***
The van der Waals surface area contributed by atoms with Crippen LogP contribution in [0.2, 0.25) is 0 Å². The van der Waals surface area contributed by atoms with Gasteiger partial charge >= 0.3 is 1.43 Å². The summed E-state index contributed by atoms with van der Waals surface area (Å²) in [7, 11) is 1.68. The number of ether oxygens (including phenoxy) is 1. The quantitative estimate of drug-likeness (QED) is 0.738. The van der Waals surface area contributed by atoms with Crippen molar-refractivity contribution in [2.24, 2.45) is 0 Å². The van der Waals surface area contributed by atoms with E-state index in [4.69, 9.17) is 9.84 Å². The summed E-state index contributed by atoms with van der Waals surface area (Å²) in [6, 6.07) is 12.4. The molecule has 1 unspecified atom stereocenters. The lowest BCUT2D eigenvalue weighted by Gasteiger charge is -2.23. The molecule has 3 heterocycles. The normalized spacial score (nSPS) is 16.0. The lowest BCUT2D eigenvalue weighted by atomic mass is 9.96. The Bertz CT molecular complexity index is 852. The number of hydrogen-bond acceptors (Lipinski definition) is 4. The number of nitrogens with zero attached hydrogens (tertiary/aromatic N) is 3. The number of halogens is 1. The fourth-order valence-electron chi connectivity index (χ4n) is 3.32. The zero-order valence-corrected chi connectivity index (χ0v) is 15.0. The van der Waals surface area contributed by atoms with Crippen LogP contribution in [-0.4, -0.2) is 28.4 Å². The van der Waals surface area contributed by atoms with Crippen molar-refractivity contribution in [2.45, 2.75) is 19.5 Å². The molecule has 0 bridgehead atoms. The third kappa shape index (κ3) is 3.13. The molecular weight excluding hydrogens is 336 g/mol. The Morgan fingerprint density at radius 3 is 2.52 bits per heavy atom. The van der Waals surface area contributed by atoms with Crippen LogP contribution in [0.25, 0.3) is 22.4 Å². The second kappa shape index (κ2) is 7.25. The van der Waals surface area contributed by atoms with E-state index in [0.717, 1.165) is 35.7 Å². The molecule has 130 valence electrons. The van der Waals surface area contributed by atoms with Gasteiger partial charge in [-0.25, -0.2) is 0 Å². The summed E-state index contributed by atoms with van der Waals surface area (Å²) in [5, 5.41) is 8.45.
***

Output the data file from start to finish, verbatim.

The van der Waals surface area contributed by atoms with Crippen LogP contribution in [0.2, 0.25) is 0 Å². The van der Waals surface area contributed by atoms with Gasteiger partial charge >= 0.3 is 1.43 Å². The summed E-state index contributed by atoms with van der Waals surface area (Å²) in [7, 11) is 1.68. The number of ether oxygens (including phenoxy) is 1. The quantitative estimate of drug-likeness (QED) is 0.738. The van der Waals surface area contributed by atoms with Crippen molar-refractivity contribution in [2.24, 2.45) is 0 Å². The van der Waals surface area contributed by atoms with E-state index in [4.69, 9.17) is 9.84 Å². The summed E-state index contributed by atoms with van der Waals surface area (Å²) in [6, 6.07) is 12.4. The molecule has 1 unspecified atom stereocenters. The lowest BCUT2D eigenvalue weighted by Gasteiger charge is -2.23. The molecule has 3 heterocycles. The normalized spacial score (nSPS) is 16.0. The lowest BCUT2D eigenvalue weighted by atomic mass is 9.96. The Bertz CT molecular complexity index is 852. The number of hydrogen-bond acceptors (Lipinski definition) is 4. The number of nitrogens with zero attached hydrogens (tertiary/aromatic N) is 3. The number of halogens is 1. The fourth-order valence-electron chi connectivity index (χ4n) is 3.32. The zero-order valence-corrected chi connectivity index (χ0v) is 15.0. The van der Waals surface area contributed by atoms with Crippen LogP contribution in [-0.4, -0.2) is 28.4 Å². The van der Waals surface area contributed by atoms with Crippen molar-refractivity contribution in [2.45, 2.75) is 19.5 Å². The molecule has 0 bridgehead atoms. The third kappa shape index (κ3) is 3.13. The molecular weight excluding hydrogens is 336 g/mol. The Morgan fingerprint density at radius 3 is 2.52 bits per heavy atom. The van der Waals surface area contributed by atoms with Crippen LogP contribution in [0.25, 0.3) is 22.4 Å². The second kappa shape index (κ2) is 7.25. The van der Waals surface area contributed by atoms with E-state index in [0.717, 1.165) is 35.7 Å². The molecule has 130 valence electrons. The van der Waals surface area contributed by atoms with Gasteiger partial charge in [-0.25, -0.2) is 0 Å². The summed E-state index contributed by atoms with van der Waals surface area (Å²) in [5, 5.41) is 8.45.